What's in a name?
Paskack is not a misspelling. We choose to use the original Native American spelling to acknowledge our long history as a club and doing good in the community.
In 1930, five young women met to form the Paskack Junior Women's Club (PJWC), a federated member of the General Federation of Woman's Clubs. During these Depression years, Juniors focused on helping the needy.
During the 40's, interests revolved around the war effort. As USO hostesses, Jr. Red Cross Volunteers, the PJWC, also served as airplane spotters and air raid wardens during the Cold War.
The first Community Improvement Project was a Senior Resident's Center on Ridge Avenue in Park Ridge in 1957. Juniors helped form a Blood Bank in the late 50's. An annual "Husband's Night" began, and girls were sent to the first College Day at Douglass College.
In the 60's, the PJWC made its first commitment to Pascack Valley Hospital. In 1966, over 400 lbs. of clothing were sent to Vietnamese children. In 1961, membership had grown to 59. Story hour and the club newspaper were born. The Bowling League began in 1968 with 18 bowlers.
The 70's meant community improvement. Funds and furniture were donated to the new Pascack Mental Health Center. In '73, the club sponsored an independent living program for children of trainable ability, and later, helped establish a transitional residence for women released from mental institutions. Paskack Juniors helped start the Montvale Public Library and met there for several years. Financial and volunteer assistance were freely given to a former Junior who fell victim to Multiple Sclerosis. The Tots' Eye Screening began in '73 and in '75, scholarships were first awarded to high school graduates.
The 1980's arrived with a bang. Our 56th Anniversary was celebrated through the creation of our quilted banner. Sudden Infant Death Syndrome (SIDS) was the state project, and the Park Ridge Railroad Station Restoration became our CIP. During 1982-83, we saw the inception of the Pascack Food Center, with a Junior on the Board. We also joined with our new sponsoring club, the Valley Contemporary Women's Club, in supporting Spring House, a rehabilitation center for alcoholic women.
In 1983, we placed two members on State Board: Kathy Grubb as Tel-A-Junior Editor and Phyllis Puzio as District Advisor. The American Liver Foundation was the State Project, and Spring House became a very successful District Project. We helped form the Friends of the Park Ridge Library. At Convention 1984, we named Kathy Grubb to Honor Roll, and won the Woodrow Wilson Good Government Award for our Voluntary Fingerprinting Program.
1984-85 was a year famous for new ideas. We joined Crime Stoppers, raised money for the Statue of Liberty/Ellis Island Restoration, and African Famine Relief Programs. Our membership grew by 21 new members to reach 44. We began to organize the Paskack Juniorettes, a club for girls aged 12-18. Phyllis and Kathy again served on State Board, and Phyllis was placed on Honor Roll. We celebrated wildly at Convention '85 when we received the prestigious Diamond Dozen Award.
The 1980-82 administration ended with Juniors raising over $102,000 for the Sudden Infant Death Syndrome Foundation to ensure the establishment of two Infant Apnea Evaluation Centers in New Jersey. During 1982-84 Administration, the maximum age for a Junior was raised to 40 and over $60,000 was raised for the American Liver Foundation to fund fellowships for doctors doing research in liver disease. For the Junior State Project of the 1984-86 administration, the Spina Bifida Coalition of New Jersey, club members raised a record $107,000, which continues to fund a Brace Fund for children born with Spina Bifida.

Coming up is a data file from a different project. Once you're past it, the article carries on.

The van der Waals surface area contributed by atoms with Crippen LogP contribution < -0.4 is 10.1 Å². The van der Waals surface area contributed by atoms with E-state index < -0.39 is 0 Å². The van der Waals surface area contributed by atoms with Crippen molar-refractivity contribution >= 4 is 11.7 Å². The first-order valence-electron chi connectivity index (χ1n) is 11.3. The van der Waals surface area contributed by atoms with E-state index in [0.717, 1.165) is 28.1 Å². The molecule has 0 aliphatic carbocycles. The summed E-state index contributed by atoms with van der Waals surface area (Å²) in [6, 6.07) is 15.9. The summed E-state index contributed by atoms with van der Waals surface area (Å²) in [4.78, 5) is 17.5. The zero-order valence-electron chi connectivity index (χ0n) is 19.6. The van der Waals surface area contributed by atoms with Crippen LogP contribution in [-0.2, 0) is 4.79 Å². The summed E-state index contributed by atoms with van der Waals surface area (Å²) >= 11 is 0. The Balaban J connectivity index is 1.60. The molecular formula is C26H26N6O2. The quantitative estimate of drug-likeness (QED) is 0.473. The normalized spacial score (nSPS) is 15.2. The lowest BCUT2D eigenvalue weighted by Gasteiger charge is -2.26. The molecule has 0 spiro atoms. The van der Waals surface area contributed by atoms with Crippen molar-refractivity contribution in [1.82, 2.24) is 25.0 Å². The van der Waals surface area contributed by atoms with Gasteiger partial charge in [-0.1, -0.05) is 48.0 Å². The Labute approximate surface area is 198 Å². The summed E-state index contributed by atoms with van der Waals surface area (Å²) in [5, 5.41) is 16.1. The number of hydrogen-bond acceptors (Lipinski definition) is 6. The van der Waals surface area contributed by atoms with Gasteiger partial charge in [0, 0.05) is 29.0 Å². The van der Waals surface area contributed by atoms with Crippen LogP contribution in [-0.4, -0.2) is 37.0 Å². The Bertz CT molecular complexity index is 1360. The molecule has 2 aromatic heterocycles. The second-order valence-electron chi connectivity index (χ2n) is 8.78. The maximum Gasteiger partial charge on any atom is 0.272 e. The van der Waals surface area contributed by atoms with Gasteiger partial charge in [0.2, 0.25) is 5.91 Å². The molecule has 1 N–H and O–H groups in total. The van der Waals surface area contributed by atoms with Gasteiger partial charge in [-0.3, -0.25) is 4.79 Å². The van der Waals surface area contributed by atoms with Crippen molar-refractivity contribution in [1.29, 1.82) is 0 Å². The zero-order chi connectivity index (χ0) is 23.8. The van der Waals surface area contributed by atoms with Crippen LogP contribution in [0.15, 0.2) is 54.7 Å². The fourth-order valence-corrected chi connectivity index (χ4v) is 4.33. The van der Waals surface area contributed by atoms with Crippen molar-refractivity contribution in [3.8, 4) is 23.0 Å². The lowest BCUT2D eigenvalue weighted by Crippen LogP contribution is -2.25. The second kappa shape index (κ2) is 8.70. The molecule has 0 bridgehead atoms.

During the 1986-88 administration, the Junior Membership Department became the Junior Membership. After fifty years of functioning as a department of the state Federation, proposed amendments to the bylaws of the Federation were passed by the NJSFWC at the annual Convention. These amendments eliminated the "department" designation for the Junior organization on the state level and provided full recognition of Junior and Juniorette clubs as federated clubs of the NJSFWC. Junior clubs were granted the rights and privileges accorded the other clubs of the state Federation, including the right to send delegates to and vote at the NJSFWC Convention. This administration ended with over $100,000 being raised for the State Project, the Tourette Syndrome Association of New Jersey.
The mission of the Membership Development Campaign was accomplished during the 1988-1990 Administration with three new clubs and a major media promotion. The Lupus Erythematosus Foundation was
The Junior Membership welcomed three new clubs during the 1990-1992 administration, and gave almost $1.4 million to worthy causes. The JM State Project was the prevention of Lymes Disease and over $56,000 was donated by our members for the creation of a videotape and other methods of teaching children how to protect themselves from the "tick." An additional $20,000 was donated to the Children's Hospital AIDS Program, the NJSFWC Special State Project. Report writing was revamped to a questionnaire format and a President's Handbook was written and distributed.
As we approach the centennial of the New Jersey State Federation of Woman's Clubs, our clubs' emphasis is on community service and welcoming new women to our club so that we may continue as a giving, thoughtful and thriving non-profit organization.